As quick reminder, the MCA allows others to take decisions about a person who is reasonably believed, on the balance of probabilities to lack capacity. A person lacks capacity about a specific issue if they have an impairment or disturbance of the mind or brain and cannot communicate, understand, retain or employ / evaluate information relevant to that decision. For those who like mnemonics, you may remember the “ID a CURE” approach –

  • Impairment; or
  • Distrubance
  • and cannot …
  • Communicate,
  • Understand,
  • Retain; or
  • Employ / Evaluate

One from the top two and one from the bottom four and, on the balance of probabilities, you can declare a lack of capacity.  But what does...

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Police: POLICE WANT SECRECY ON MISCONDUCT

Written by RSS Poster The Justice of the Peace
Giving some thought to today`s post it occurred to me that quite a high proportion of my posts have been devoted to criticism of police.  A few years ago that criticism was generally directed against the policies of constabularies or the unusual procedures undertaken by them.  But more recent postings have been more concerned with the antics of senior police officers and the ineptitude or worse that has passed for activities more befitting those cops from Keystone were they not much more serious. The most recent such comments were posted here on August 19th.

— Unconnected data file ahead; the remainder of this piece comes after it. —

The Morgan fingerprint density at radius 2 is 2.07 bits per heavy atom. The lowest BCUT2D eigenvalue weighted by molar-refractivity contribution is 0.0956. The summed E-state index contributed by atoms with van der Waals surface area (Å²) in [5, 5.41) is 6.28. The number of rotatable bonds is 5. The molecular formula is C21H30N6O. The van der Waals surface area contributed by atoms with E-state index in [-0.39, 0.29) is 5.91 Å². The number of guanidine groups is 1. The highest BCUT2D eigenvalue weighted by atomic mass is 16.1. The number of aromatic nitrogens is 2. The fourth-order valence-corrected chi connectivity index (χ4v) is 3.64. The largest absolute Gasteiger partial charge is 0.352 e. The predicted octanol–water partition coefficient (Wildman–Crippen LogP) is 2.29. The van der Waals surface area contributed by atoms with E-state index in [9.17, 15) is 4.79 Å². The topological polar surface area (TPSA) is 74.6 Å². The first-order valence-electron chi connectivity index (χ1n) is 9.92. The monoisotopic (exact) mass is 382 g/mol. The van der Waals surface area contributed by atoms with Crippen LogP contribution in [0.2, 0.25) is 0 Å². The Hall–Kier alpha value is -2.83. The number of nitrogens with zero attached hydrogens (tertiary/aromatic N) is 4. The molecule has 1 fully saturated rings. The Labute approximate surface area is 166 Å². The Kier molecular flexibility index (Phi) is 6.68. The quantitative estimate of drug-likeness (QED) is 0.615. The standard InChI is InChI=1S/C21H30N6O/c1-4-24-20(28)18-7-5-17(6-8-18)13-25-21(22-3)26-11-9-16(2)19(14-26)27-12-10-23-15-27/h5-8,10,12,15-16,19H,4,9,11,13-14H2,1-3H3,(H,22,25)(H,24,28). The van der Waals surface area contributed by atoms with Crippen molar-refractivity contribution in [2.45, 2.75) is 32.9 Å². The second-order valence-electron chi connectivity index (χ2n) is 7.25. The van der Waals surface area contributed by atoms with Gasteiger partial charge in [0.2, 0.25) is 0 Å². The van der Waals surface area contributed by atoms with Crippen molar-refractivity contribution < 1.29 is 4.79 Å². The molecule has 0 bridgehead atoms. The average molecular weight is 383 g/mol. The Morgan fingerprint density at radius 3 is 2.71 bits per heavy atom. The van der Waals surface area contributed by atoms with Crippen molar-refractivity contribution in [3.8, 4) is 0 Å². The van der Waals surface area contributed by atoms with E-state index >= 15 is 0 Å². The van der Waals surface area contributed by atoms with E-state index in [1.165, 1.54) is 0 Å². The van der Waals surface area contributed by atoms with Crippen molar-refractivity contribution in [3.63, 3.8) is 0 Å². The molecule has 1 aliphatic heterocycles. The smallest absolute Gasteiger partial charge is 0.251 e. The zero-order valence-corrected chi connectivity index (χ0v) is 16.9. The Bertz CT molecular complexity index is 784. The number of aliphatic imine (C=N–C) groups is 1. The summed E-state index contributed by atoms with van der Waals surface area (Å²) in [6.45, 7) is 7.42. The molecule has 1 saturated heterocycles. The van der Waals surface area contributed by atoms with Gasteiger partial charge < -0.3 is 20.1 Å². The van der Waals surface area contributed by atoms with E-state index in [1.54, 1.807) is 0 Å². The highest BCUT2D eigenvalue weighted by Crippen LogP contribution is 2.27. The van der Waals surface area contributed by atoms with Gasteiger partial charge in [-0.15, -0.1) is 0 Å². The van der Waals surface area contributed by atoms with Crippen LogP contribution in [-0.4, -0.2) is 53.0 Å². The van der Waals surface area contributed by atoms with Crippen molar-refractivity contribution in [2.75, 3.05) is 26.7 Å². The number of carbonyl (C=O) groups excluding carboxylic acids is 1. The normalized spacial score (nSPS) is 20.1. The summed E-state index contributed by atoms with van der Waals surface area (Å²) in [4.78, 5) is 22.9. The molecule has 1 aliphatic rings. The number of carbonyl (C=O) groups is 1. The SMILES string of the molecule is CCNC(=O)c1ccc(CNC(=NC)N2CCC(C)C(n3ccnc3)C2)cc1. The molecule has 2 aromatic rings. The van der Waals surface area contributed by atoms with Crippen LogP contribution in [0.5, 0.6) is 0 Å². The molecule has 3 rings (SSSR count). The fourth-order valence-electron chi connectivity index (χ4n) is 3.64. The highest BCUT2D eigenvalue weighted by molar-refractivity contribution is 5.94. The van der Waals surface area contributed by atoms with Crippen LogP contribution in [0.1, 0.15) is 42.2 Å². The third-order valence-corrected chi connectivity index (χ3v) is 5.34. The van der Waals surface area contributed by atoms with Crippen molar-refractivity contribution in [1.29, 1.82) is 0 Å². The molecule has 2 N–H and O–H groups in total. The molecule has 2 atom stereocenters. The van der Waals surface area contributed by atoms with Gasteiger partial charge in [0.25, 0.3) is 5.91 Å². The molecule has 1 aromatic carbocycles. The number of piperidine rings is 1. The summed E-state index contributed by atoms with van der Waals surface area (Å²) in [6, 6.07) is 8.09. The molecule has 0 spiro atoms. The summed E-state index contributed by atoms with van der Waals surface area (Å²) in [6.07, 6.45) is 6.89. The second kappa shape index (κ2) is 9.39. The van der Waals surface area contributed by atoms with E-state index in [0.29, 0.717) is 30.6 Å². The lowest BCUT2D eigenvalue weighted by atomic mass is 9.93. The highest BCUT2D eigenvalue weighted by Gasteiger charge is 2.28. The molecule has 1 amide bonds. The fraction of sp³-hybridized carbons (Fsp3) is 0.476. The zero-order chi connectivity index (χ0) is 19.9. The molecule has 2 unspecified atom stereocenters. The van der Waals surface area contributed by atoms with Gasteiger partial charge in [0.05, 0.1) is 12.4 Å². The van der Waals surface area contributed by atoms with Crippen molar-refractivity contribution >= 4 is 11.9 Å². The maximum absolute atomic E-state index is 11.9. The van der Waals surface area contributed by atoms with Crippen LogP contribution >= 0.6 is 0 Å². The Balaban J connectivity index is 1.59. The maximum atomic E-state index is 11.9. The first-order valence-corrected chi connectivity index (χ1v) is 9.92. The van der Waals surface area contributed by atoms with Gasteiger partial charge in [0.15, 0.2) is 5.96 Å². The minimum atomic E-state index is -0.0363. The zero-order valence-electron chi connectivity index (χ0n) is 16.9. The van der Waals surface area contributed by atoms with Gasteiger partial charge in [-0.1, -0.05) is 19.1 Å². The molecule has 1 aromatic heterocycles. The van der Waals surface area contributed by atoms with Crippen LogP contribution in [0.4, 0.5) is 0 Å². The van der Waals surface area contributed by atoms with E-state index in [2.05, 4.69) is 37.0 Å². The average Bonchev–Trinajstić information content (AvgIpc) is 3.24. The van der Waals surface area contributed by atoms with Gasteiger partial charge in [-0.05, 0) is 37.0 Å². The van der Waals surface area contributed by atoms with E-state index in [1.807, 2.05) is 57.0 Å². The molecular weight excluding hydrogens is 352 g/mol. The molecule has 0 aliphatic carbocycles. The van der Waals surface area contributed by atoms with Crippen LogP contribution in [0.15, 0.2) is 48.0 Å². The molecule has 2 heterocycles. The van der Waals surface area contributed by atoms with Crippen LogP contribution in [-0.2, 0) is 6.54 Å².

The Chief Officers` Council; formally ACPO, in its collective wisdom has tried to persuade its overseers that cases of alleged misconduct against its members be kept secret. What arrogance!  From Watergate to Whitehall it has been demonstrated that the cover up when revealed (as it usually is eventually) has greater ramifications that the misdeed itself.  Those whom we pay and entrust to lead the enforcement of the law should  be the most open of all to scrutiny when that trust appears, rightly or wrongly, to have been misplaced.


Police: When I was a PC

Written by RSS Poster policecommander

 

When I started out as a PC in the early 1990s, things were a little different to the way they are now.

I handwrote my first crime reports on large sheets of colour-coded paper and filed them in binders in the CID office.